I preached this last Sunday: 8 AM to thunder, lightening, hail, and crackling in the electrical system, and at 10 AM with a Baptism. This is what I had to say (with on the spot embellishments, of course.) Included here because I believe we Episcopalians are a Pentecostal people...if we just have the courage.
Sermon, Pentecost, 2009
If we Episcopalians had any courage at all, we would call ourselves Pentecostal…
Of course we are already: We call down the Holy Spirit on the bread and wine, we use oil for healing and ask the Spirit of God to give strength, we give double billing to the Holy Spirit in Baptism, complete with anointing and the invocation of the Holy Spirit, but still we don’t usually call our selves Pentecostal. If we had courage we’d say, “We are a Pentecostal Church!” The air would be electric with the possibilities.
If we are a Spirit Filled church, as well as a church that takes Scripture seriously (rather than literally or metaphorically), and take to being a community of about justice rather of conformity, all sorts of things are possible. Our young people could have visions, our old people dream dreams. We could old and young be filled with imagination, and leave the middle years to such trivia as getting along, getting ahead, making it, and so forth.
Why, we could be really imaginative – imagining what a loving and just community could look like – we’d talk about our visions and dreams as if they had present power.
We’d have “Holy Ghost” power. And having imagined it, we could do it. Why, we might even enjoy it!
We could say the beatitudes and live them out. Instead of merely mouthing them we could live them. You know the beatitudes:
“Blessed are the poor in spirit, for theirs is the kingdom of heaven.
– and imagine - we could know with them that it was inevitable that God’s justice will win out. With Bishop Tutu we could proclaim that we have already won, we are only making the present conform to the reality of the future. We could take to the streets and dance….
“Blessed are those who mourn, for they will be comforted.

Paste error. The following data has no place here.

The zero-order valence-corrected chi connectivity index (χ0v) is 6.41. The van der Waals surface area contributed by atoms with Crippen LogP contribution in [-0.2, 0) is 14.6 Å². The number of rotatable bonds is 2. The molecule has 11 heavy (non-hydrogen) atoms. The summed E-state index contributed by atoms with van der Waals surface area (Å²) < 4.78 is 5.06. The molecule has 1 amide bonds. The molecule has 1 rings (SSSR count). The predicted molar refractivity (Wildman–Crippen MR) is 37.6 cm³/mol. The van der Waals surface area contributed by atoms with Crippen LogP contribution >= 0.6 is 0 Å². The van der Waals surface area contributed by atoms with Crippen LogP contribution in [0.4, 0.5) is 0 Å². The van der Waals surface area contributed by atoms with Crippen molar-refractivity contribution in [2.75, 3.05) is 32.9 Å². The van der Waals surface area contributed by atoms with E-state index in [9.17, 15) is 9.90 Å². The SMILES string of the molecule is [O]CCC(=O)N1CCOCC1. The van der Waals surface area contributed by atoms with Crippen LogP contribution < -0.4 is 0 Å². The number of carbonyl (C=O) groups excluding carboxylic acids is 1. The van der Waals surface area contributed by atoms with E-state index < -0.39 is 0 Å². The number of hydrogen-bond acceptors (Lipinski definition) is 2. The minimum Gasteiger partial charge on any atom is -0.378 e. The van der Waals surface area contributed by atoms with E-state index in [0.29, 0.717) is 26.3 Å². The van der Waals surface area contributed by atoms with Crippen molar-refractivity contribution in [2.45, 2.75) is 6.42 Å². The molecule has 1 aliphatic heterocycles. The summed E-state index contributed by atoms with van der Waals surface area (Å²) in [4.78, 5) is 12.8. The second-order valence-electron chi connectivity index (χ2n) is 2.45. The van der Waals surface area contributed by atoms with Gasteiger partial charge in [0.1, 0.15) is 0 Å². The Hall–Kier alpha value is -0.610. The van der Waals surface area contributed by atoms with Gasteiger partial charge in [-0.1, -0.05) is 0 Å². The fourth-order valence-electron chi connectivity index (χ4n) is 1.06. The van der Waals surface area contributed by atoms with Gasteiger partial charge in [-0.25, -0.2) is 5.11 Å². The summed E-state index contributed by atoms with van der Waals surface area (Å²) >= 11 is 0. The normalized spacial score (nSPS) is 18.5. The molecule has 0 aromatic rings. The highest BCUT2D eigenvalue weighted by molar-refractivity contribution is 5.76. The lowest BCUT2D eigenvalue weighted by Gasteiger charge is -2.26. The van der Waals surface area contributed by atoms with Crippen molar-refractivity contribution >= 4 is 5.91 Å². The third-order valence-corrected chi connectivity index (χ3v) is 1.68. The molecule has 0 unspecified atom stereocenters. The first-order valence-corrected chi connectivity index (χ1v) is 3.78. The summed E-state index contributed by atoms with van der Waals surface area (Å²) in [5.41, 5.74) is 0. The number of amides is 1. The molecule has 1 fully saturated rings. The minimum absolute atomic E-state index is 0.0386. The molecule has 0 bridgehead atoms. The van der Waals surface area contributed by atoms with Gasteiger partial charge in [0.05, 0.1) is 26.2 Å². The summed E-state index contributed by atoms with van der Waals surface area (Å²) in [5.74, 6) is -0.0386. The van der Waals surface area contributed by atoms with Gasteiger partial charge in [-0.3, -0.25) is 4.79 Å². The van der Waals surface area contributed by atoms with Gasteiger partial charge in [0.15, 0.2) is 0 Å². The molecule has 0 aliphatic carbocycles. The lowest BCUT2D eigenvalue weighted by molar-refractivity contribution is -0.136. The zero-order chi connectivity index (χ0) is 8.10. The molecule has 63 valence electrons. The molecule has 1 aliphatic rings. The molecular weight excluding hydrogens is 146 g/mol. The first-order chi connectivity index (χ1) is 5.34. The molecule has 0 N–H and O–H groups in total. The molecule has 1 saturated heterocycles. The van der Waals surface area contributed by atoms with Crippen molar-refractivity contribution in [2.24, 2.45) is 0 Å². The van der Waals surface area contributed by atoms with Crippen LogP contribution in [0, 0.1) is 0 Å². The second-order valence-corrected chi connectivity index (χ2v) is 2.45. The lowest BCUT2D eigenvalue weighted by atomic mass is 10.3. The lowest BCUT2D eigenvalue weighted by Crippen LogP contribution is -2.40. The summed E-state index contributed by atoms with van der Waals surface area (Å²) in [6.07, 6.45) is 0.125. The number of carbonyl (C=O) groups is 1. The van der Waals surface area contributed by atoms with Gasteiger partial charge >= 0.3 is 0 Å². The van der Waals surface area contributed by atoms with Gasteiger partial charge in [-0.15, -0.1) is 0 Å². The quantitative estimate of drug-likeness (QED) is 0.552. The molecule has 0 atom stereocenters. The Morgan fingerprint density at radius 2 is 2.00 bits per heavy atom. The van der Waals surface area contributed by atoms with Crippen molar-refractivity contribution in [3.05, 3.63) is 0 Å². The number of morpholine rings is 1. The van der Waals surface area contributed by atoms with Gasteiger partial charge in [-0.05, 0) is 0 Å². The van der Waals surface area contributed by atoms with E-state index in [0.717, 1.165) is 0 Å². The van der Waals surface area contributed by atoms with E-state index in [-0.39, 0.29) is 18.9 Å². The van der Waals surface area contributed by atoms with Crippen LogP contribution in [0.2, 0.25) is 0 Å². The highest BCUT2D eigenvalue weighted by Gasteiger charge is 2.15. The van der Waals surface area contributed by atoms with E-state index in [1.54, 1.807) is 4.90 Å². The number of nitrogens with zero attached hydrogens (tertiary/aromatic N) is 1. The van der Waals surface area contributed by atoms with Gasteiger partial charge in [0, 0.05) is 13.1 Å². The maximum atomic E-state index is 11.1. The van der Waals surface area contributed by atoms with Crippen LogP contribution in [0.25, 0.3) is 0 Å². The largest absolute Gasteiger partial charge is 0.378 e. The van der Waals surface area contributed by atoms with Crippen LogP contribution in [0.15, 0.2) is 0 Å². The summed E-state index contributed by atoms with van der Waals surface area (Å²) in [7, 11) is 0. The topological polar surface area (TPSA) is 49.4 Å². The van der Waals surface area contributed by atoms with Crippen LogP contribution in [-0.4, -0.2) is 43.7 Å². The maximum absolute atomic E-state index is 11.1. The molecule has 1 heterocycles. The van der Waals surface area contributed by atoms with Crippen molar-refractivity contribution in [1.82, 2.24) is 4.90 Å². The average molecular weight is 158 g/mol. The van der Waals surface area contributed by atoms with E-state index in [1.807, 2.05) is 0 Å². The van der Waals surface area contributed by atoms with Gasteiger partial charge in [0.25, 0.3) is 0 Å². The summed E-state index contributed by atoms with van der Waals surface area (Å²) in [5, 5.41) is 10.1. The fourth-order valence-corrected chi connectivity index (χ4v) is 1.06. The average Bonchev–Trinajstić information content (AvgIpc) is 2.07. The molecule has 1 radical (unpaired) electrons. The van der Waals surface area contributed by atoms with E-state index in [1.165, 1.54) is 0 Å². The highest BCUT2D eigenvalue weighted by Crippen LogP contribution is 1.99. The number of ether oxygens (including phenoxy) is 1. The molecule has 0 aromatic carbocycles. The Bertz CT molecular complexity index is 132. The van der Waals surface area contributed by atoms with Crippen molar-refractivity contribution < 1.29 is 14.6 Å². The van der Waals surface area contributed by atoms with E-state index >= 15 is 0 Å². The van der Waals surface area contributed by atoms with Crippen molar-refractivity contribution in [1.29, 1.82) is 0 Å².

- We could weep and stomp about and wail and get through it and find comfort in one another and in God.
“Blessed are the meek, for they will inherit the earth.
– We could kick back and have a little inheritance party… "Look," we would say, "see the view from OUR front yard… great sunset don’t you think. This beach is our beach, this land is our land… God gave it to all of us, his children, all of us."
“Blessed are those who hunger and thirst for righteousness, for they will be filled.
– We could begin to think of abundance and not scarcity of righteousness and justice. We could give everyone all the justice they could digest, after all there is always more! You want justice? We’ve got it to spare. We’ll do justice here, there, everywhere.
“Blessed are the merciful, for they will receive mercy.
– We could finally talk about what’s in it for me… give mercy get mercy; give bleakness and misery, get misery and bleak. We could just love mercy so much we would keep trying to give it away, only to realize that we kept getting it back.!
“Blessed are the pure in heart, for they will see God.
– We could learn to do one thing at a time (for as Kierkegaard said, purity of heart is to will one thing) and do it well:
when we dance we will dance,
when we weep we will weep,
when we praise God that is what we will be - Praise.
When we love we will be Love.
When we sleep, it will be as if we died.
When we rise up it will always be that great getting up morning.
Resurrection will happen, just like that!
“Blessed are the peacemakers, for they will be called children of God.
-We could envision skipping through the garden as peace children, slipping the snake a soothing pet on the head, and wander off with Adam and Eve, and maybe the Fall could happen some other time. Wouldn't that be fine?
“Blessed are those who are persecuted for righteousness’ sake, for theirs is the kingdom of heaven.